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Podcast Episode 10 - Empath Unplugged with Esther Bertram

How Can Empaths Reframe Reality to Improve Their Wellbeing?

As an empath, it’s so important to have a healthy balance in your life. In this 10th episode of Empath Unplugged, host Esther Bertram explores topics in psychology and philosophy to help you find a better perspective and achieve a healthier balance. You’ll learn how to reframe reality and find new neural pathways that are more conducive to your holistic health.

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Full Transcription

00:01
Esther Bertram
Welcome to Empath Unplugged, a frequent release podcast of RAW and philosophical reflections on wellbeing, love, and the meaning of life. Brought to you by your host, Esther Bertram, founder of the Inzel, a rejuvenation island and community for empaths. Expect topics such as philosophy, psychology, art, culture, spirit, science, holistic health, and the occasional beach fire song to be part of your wonder ride to your Oceanside escape.
00:31
Esther Bertram
It's time to breathe in the salty air and bask in the soothing warm sun to relax, reflect and vibe along with a fellow empath to rejuvenate. As most episodes refer to my 1-2-3 theory, I will provide an overview of it here for new listeners. Feel free to skip ahead 4 minutes if you know it already. In my twenties I created 2 interlocking theories as I needed a framework for three reasons. One, to know how to optimise my holistic wellbeing to have mutually beneficial relationships and letting go of toxic relationships and tangle nations with narcissists 3 to have lots of time and energy to give in to my positive impact businesses and contribute to the world in a meaningful way.
01:21
Esther Bertram
I've now spent two decades putting the theories into practice. When they work, hence me now sharing them with the world. The 1-2-3 theory is a way to assess if you are optimised and able to give the most amount of love and energy to the world for the longest sustained time. The five finger theory explores each domain of holistic health and works in conjunction with the 1-2-3 theory and helps you calibrate each department. To have maximum output in your life, the 1-2-3 theory states you need to be in the order of the 1-2-3-1 is yourself. Two are your loved ones. Three is the rest of the world or your contribution.
02:06
Esther Bertram
When you nurture your holistic wellbeing, first one, then you are better able to have mutually beneficial relationships too. And as a byproduct of this combination, you have so much excess energy to give three your contribution to the world. This order of the 1-2-3 ensures maximum output in all departments for the longest duration. Some people are three two ones or three one twos, putting their cause, business or mission before anything else. This isn't sustainable long term if you value health and relationships. Many empaths, like I was in the past, have the default setting of being a 2-1-3 giving to others before themselves, but that blocks their flow into their three and as a consequence, they have little time and energy for their contribution.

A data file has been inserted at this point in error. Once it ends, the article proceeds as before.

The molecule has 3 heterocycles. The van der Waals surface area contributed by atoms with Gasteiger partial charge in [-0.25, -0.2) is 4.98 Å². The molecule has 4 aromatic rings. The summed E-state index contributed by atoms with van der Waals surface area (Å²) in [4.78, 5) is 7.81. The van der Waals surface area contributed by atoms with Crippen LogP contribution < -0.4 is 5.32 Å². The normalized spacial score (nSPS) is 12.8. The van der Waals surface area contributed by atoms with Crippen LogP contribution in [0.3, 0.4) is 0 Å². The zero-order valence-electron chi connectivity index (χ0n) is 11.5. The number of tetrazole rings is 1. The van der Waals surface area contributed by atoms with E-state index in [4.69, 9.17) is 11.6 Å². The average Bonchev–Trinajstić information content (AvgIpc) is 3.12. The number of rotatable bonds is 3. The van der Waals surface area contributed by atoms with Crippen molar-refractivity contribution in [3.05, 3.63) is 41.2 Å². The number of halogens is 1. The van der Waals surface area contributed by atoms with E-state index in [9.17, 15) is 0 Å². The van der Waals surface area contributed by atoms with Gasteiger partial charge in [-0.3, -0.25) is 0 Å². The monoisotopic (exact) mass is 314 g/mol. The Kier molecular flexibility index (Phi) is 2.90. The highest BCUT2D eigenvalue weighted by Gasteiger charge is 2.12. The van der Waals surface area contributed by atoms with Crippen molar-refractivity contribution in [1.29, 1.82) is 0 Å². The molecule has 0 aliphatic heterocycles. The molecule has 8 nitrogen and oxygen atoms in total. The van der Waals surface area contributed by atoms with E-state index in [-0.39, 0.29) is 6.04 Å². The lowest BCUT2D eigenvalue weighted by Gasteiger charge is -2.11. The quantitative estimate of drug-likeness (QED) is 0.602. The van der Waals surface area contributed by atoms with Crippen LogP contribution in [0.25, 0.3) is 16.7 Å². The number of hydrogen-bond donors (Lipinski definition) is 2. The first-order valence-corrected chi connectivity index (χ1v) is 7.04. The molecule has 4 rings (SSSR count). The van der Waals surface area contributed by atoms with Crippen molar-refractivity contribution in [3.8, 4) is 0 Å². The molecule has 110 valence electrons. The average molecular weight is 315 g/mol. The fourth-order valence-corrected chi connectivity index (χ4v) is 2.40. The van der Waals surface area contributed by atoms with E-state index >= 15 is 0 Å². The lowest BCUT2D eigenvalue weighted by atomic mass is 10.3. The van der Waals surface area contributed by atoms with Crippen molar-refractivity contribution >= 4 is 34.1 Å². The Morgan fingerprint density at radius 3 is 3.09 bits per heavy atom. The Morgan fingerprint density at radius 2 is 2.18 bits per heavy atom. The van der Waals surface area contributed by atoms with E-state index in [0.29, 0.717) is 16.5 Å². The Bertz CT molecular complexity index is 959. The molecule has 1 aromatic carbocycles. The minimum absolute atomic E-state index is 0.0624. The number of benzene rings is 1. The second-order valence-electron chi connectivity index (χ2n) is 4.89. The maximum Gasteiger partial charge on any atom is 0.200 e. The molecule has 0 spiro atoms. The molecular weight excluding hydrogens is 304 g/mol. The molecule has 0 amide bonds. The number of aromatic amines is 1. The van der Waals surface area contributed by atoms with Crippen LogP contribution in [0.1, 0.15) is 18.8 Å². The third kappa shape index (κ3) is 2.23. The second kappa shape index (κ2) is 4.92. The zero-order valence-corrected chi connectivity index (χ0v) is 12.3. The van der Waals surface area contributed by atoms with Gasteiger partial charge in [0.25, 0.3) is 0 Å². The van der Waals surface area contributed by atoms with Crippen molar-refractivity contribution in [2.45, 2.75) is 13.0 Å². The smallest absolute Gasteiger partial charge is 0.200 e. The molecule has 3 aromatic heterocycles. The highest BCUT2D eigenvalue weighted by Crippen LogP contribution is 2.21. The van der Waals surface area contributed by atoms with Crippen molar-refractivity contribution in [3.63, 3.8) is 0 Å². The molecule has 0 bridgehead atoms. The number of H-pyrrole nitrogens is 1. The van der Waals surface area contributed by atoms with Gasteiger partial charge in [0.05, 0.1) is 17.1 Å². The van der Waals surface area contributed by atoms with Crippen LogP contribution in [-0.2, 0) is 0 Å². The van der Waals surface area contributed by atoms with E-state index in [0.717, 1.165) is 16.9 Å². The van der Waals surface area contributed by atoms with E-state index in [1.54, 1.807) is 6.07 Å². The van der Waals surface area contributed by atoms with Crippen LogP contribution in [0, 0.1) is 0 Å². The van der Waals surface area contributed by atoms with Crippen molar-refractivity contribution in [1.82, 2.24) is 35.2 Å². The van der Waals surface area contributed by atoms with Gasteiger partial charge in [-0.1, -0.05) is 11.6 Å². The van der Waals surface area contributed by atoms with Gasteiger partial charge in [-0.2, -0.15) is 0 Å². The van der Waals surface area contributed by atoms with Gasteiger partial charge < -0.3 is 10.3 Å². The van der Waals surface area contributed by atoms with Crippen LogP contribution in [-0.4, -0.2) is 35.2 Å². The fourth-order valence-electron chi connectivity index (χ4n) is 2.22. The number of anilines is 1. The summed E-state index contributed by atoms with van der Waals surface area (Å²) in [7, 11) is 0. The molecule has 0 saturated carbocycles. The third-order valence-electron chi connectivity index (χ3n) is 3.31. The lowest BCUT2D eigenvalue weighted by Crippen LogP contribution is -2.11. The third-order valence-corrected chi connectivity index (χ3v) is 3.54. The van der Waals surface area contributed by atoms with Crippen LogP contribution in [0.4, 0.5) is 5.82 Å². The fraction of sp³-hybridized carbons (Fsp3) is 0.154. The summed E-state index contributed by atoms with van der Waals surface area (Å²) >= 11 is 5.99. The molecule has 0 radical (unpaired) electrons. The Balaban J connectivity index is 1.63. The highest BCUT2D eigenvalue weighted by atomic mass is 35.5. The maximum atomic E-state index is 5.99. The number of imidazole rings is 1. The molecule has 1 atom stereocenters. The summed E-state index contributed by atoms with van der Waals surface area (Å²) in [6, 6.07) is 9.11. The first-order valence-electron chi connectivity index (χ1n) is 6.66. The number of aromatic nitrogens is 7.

03:00
Esther Bertram
It's particularly dangerous to be a 2-1-3 when you are together with or around a narcissist, as they are double one two threes or double one three twos where they put themselves first twice in an energy vamping way. When an empath has it too at the start, giving to others first, this fits like a jigsaw into the narcissist double one. This bond is notoriously risky for empaths and often hard to break. So I'm on a mission to help empaths become strong one two threes.
03:33
Esther Bertram
Or would I like to call super empaths so they can thrive in life, love and work, and not get caught wasting years of their precious life in tangled nations? This podcast. The empath community I have built and my book the 1-2-3 theory are all part of achieving this mission. To dive deeper into both theories, head over to the123theory.com where you can read or listen to my book. Now that you have the basic gist of the 1-2-3 theory, let's begin this podcast. Hello, listeners. Welcome to podcast episode 10. That's a lovely milestone to arrive at.
04:17
Esther Bertram
So today's topic is how can empaths reframe reality to improve their wellbeing? So the topic of today is when you're able to change your perspective, you can move towards a healthier life. Silence and. I really love the fields of psychology and philosophy because I feel that our mental state, and I think that our mental state is the biggest factor when it comes to holistic wellbeing. It's the drive behind many of those domains anyway. So even if we're thinking about physically improving our wellbeing, often it's the drive from our mental state that, you know, motivates us or initiates the change.
05:03
Esther Bertram
So mental. Wellbeing is the biggest in from my perspective area that we can look at when we want to move towards a state of holistic wellbeing and the whole purpose of this podcast. The creation of this podcast is to help empaths on their quest to become thriving 1-2-3 or what I call super empaths. So today's episode is all about just giving you more tips to help you skip along that path even faster. To get to your ideal destination. So most empaths want to use our sensitivities as superpower's rather than having them as setbacks.
05:47
Esther Bertram
And often along the way we experience them as setbacks before we've learnt to have boundaries or grounding techniques. Or we may end up in triangulations with people that are not conducive to our wellbeing. But when we learn certain mechanisms to put in place, we're able to convert them into super powers. And I think most people, not just empaths, want to glow from the inside and have all cylinders firing. I mean, if we were the fastest sperm back then, when we were heading towards our egg to form, we were already really good at striving towards achievement then and.